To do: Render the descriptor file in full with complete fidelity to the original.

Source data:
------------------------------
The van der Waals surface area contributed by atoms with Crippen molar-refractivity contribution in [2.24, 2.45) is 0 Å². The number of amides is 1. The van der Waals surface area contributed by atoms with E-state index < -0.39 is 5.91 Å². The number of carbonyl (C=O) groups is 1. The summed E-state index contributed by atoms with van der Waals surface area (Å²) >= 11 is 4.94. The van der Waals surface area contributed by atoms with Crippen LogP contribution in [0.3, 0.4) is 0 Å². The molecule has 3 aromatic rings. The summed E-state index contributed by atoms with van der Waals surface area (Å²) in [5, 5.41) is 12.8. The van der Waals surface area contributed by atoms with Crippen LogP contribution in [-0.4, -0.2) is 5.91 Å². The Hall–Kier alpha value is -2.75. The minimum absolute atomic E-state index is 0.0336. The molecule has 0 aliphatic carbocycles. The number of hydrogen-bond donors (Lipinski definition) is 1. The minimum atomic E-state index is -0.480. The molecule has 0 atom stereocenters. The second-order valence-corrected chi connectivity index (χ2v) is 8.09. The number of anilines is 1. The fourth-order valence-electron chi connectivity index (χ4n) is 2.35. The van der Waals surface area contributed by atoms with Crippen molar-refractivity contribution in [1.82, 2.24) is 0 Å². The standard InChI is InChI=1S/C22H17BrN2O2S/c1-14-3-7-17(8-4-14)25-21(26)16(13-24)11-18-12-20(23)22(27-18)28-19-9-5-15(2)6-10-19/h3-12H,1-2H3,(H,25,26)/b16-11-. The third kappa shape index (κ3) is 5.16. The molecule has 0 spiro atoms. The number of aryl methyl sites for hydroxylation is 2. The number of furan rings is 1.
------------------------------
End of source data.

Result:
The van der Waals surface area contributed by atoms with Crippen molar-refractivity contribution in [2.24, 2.45) is 0 Å². The number of amides is 1. The van der Waals surface area contributed by atoms with E-state index < -0.39 is 5.91 Å². The number of carbonyl (C=O) groups is 1. The summed E-state index contributed by atoms with van der Waals surface area (Å²) >= 11 is 4.94. The van der Waals surface area contributed by atoms with Crippen LogP contribution in [0.3, 0.4) is 0 Å². The molecule has 3 aromatic rings. The summed E-state index contributed by atoms with van der Waals surface area (Å²) in [5, 5.41) is 12.8. The van der Waals surface area contributed by atoms with Crippen LogP contribution in [-0.4, -0.2) is 5.91 Å². The Hall–Kier alpha value is -2.75. The minimum absolute atomic E-state index is 0.0336. The molecule has 0 aliphatic carbocycles. The number of hydrogen-bond donors (Lipinski definition) is 1. The minimum atomic E-state index is -0.480. The molecule has 0 atom stereocenters. The second-order valence-corrected chi connectivity index (χ2v) is 8.09. The number of anilines is 1. The fourth-order valence-electron chi connectivity index (χ4n) is 2.35. The van der Waals surface area contributed by atoms with Crippen molar-refractivity contribution in [1.82, 2.24) is 0 Å². The standard InChI is InChI=1S/C22H17BrN2O2S/c1-14-3-7-17(8-4-14)25-21(26)16(13-24)11-18-12-20(23)22(27-18)28-19-9-5-15(2)6-10-19/h3-12H,1-2H3,(H,25,26)/b16-11-. The third kappa shape index (κ3) is 5.16. The molecule has 0 spiro atoms. The number of aryl methyl sites for hydroxylation is 2. The number of furan rings is 1.